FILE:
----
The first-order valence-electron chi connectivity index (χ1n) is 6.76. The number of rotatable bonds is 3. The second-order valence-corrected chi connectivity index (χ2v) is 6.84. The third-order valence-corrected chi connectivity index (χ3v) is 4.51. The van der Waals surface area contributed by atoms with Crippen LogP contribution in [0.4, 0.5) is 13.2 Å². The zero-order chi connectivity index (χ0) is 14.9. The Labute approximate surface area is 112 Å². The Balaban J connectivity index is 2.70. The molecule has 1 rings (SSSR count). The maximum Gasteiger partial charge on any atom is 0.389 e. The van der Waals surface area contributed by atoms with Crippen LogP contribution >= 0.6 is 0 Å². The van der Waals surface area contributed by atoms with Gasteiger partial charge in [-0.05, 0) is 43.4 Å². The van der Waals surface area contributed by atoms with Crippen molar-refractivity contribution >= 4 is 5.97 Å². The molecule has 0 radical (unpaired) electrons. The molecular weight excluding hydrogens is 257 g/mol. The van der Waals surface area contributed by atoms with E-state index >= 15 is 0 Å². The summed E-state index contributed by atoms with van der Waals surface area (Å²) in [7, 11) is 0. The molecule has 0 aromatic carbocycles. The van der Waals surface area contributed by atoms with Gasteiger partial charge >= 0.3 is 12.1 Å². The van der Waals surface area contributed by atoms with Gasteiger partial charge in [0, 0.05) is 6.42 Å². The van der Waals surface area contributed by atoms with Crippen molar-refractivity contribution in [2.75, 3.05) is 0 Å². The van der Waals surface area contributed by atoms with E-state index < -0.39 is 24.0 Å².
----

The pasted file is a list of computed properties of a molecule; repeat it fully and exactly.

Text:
The first-order valence-electron chi connectivity index (χ1n) is 6.76. The number of rotatable bonds is 3. The second-order valence-corrected chi connectivity index (χ2v) is 6.84. The third-order valence-corrected chi connectivity index (χ3v) is 4.51. The van der Waals surface area contributed by atoms with Crippen LogP contribution in [0.4, 0.5) is 13.2 Å². The zero-order chi connectivity index (χ0) is 14.9. The Labute approximate surface area is 112 Å². The Balaban J connectivity index is 2.70. The molecule has 1 rings (SSSR count). The maximum Gasteiger partial charge on any atom is 0.389 e. The van der Waals surface area contributed by atoms with Crippen LogP contribution >= 0.6 is 0 Å². The van der Waals surface area contributed by atoms with Gasteiger partial charge in [-0.05, 0) is 43.4 Å². The van der Waals surface area contributed by atoms with Crippen molar-refractivity contribution >= 4 is 5.97 Å². The molecule has 0 radical (unpaired) electrons. The molecular weight excluding hydrogens is 257 g/mol. The van der Waals surface area contributed by atoms with E-state index >= 15 is 0 Å². The summed E-state index contributed by atoms with van der Waals surface area (Å²) in [7, 11) is 0. The molecule has 0 aromatic carbocycles. The van der Waals surface area contributed by atoms with Gasteiger partial charge >= 0.3 is 12.1 Å². The van der Waals surface area contributed by atoms with Gasteiger partial charge in [0, 0.05) is 6.42 Å². The van der Waals surface area contributed by atoms with Crippen molar-refractivity contribution in [2.75, 3.05) is 0 Å². The van der Waals surface area contributed by atoms with E-state index < -0.39 is 24.0 Å².